Atheroprotective effects of 17β-oestradiol are mediated by peroxisome proliferator-activated receptor γ in human coronary artery smooth muscle cells
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Department of Internal Medicine II, Cardiology, Pneumology, and Angiology, University Hospital Bonn, Bonn, Germany
Submission date: 2020-01-30
Acceptance date: 2020-04-18
Publication date: 2020-06-05
Arch Med Sci Atheroscler Dis 2020;5(1):118–126
17β-oestradiol (E2) mediates vasculoprotection in various preclinical and clinical models of atherosclerosis and neointimal hyperplasia. However, the molecular mechanisms underlying these effects are still not fully elucidated. Previous studies have demonstrated the essential role of the peroxisome-proliferator-activated-receptor-γ (PPARγ) in mediating vasculoprotective effects of E2 in vivo. The aim of the current study was to investigate whether PPARγ mediates vasculoprotective mechanisms of E2 in human coronary artery smooth muscle cells (HCASMC).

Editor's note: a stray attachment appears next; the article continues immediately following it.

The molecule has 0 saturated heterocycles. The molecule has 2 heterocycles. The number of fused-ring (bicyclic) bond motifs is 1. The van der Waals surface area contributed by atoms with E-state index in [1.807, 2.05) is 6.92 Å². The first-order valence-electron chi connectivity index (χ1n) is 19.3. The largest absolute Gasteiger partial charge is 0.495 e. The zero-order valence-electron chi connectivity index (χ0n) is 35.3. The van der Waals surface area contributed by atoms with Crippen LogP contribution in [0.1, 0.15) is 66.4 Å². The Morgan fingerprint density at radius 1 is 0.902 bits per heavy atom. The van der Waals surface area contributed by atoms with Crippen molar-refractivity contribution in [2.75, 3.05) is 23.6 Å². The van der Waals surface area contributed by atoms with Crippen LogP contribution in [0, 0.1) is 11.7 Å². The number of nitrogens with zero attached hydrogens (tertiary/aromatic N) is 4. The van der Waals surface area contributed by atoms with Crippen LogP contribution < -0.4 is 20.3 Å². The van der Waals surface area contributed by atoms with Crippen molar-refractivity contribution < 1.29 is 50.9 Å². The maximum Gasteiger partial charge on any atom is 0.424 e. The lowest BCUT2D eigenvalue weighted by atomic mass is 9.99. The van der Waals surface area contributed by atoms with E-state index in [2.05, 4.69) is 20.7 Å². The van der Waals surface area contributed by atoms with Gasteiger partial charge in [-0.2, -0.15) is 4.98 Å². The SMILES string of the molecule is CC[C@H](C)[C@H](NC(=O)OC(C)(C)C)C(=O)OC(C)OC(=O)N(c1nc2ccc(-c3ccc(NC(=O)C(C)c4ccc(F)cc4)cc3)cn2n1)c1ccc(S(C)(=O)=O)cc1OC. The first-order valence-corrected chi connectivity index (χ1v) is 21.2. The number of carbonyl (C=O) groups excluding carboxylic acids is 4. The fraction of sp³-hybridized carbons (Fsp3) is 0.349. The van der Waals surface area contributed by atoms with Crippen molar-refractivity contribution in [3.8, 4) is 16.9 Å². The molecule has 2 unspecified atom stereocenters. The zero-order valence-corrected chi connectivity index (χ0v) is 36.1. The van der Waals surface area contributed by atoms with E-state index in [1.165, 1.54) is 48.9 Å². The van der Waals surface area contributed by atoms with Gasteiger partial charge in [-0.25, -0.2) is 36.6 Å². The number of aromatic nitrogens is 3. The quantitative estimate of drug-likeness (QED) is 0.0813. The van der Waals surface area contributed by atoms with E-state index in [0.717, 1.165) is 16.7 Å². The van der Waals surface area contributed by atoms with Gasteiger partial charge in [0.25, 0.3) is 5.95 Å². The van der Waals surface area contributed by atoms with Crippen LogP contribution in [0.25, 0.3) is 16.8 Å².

Material and methods:
Primary HCASMC were stimulated with E2 (10 nM), the selective oestrogen receptor α (ERα) agonist propylpyrazole triol (PPT) (50 nM) and the selective ERα antagonist methyl-piperidino-pyrazole (MPP) (1 µM), respectively. Changes in PPARγ mRNA, protein expression, and DNA binding affinity were assessed.

E2 significantly increased PPARγ expression in HCASMC (1.95 ±0.41-fold; n = 5; p = 0.0335). This effect was mimicked by ERα agonist PPT (1.63 ±0.27-fold; n = 7; p = 0.0489) and was abrogated by co-incubation with ERα antagonist MPP (1.17 ±0.18-fold; n = 3; pvs. control > 0.05). PPARγ-DNA binding activity to PPRE remained unchanged upon stimulation with E2 (0.94 ±0.11-fold; n = 4; pvs. control > 0.05). Pharmacological inhibition of PI3K/Akt by LY294002 abrogated E2-induced expression of PPARγ (0.24 ±0.09-fold; n = 3; pvs. E2 = 0.0017).

The present study identifies PPARγ as an important downstream mediator of E2-related atheroprotective effects in HCASMC. PPARγ agonism might be a promising therapeutic strategy to prevent neointimal hyperplasia and consecutive cardiovascular events in postmenopausal women with depleted E2 plasma levels.